However, the two ends of daylights savings time do not have equal effect on teenagers. In autumn, when our clocks are being wound back an hour, daylight savings does not have such adverse effects on teens. This is because our bodies are essentially being given an extra hours sleep and being allowed to wake up and hour later in the morning. Because teenagers have particular difficulty with mornings, this is the end of daylight savings they can cope with best. Furthermore, being active essentially an hour later means that the teenager's early start for college is more likely to occur in the daylight hours, giving their bodies the zeitgeber they need to tell their body to wake up and be alert. Alternatively, in spring, when our clocks are moved forward, teenagers will have more difficulty adjusting to the time frame shift. This is because their body is being asked to wake up and start functioning even earlier than it already was. This end of daylight savings is more likely to have a negative effect on the teenager as they already struggle to go to sleep early enough, due to their adjusting body clock, shifting their daily rhythm forward an hour is the last thing they need, depriving them of sleep both morning and night.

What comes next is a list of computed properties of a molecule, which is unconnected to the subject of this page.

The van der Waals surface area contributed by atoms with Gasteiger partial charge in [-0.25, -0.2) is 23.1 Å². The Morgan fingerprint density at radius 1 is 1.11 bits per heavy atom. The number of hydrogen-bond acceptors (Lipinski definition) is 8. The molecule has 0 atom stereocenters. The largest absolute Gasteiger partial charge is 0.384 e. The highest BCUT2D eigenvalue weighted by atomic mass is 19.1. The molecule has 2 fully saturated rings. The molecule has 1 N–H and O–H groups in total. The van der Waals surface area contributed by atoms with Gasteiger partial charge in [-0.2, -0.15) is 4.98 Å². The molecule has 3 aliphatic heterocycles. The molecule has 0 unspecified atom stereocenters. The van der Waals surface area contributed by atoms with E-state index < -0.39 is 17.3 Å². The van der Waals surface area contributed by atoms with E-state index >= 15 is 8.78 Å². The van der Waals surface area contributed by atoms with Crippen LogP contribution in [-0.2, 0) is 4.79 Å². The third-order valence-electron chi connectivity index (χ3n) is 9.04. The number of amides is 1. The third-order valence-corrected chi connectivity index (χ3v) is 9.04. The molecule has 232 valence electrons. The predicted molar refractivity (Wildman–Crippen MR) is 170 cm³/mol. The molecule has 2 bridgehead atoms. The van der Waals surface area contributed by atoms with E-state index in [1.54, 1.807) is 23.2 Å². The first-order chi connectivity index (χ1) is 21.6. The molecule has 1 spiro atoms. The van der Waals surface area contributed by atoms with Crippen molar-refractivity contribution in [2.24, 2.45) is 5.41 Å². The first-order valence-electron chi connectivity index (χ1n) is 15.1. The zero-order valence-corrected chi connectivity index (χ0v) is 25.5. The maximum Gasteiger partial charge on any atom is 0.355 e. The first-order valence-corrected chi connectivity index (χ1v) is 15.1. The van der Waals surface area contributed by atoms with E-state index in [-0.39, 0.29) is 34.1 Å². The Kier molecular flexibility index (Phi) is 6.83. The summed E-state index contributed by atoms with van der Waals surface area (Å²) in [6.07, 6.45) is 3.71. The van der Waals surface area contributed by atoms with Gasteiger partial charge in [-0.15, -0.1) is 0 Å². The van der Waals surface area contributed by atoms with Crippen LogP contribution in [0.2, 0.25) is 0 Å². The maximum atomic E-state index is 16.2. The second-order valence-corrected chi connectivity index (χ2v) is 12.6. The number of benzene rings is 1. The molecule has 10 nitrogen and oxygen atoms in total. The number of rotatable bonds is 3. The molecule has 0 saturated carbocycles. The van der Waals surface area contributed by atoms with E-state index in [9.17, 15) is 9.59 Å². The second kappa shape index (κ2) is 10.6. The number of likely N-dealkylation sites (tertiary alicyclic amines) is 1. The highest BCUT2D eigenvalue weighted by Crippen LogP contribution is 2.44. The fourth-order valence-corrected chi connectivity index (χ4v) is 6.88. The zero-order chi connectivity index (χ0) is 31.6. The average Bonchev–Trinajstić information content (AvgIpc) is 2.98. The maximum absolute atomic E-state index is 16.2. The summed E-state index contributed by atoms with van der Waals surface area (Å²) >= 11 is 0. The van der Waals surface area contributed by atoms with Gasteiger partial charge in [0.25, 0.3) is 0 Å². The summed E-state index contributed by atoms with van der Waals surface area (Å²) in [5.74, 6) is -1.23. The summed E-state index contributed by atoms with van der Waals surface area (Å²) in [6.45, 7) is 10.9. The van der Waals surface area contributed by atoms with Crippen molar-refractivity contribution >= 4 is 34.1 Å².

Because it is the sudden, large change in day length that makes daylight savings so hard for our body to cope with, the best way to help ourselves adjust to it better is to make the change more gradual. We can do this by exposing ourselves to light at gradually later or earlier times in the morning. For example, if you were trying to prepare yourself for the end of daylight savings when clocks are set forward and hour, which is the most difficult time for teenagers in particular, you would, for the week before the change date, start waking up and opening the curtains slightly earlier than usual. This means that if you usually woke up at 7am you would wake up and expose yourself to the morning light at 6.50am on the first morning (five days before the start of daylight savings time), then 6.40am the next morning (four days before the start of daylight savings time) and gradually work your way back so that by the time you had to move your clock back an hour you can wake up easily at the new, earlier, 7am. It would not be such as struggle to wake up as it has been in previous years as you have been acclimatising your body to the new early time and allowing your biological clock to more slowly adjust its rhythm in ten minute blocks rather than expecting it to suddenly change to an hour earlier. The opposite could be done for the opposite end of daylight savings time. When clocks are moved backwards you would need to make sure you opened your curtains ten minutes after you woke up, five days before the date, then twenty minutes after you woke up four days before and so forth. Because you are exposing your body to light at gradually different times, the receptor in your hypothalamus is able to detect this light and adjust your biological clock accordingly, making the transition into the new time frame more gradual, eliminating much of the daylight savings time 'jet lag'.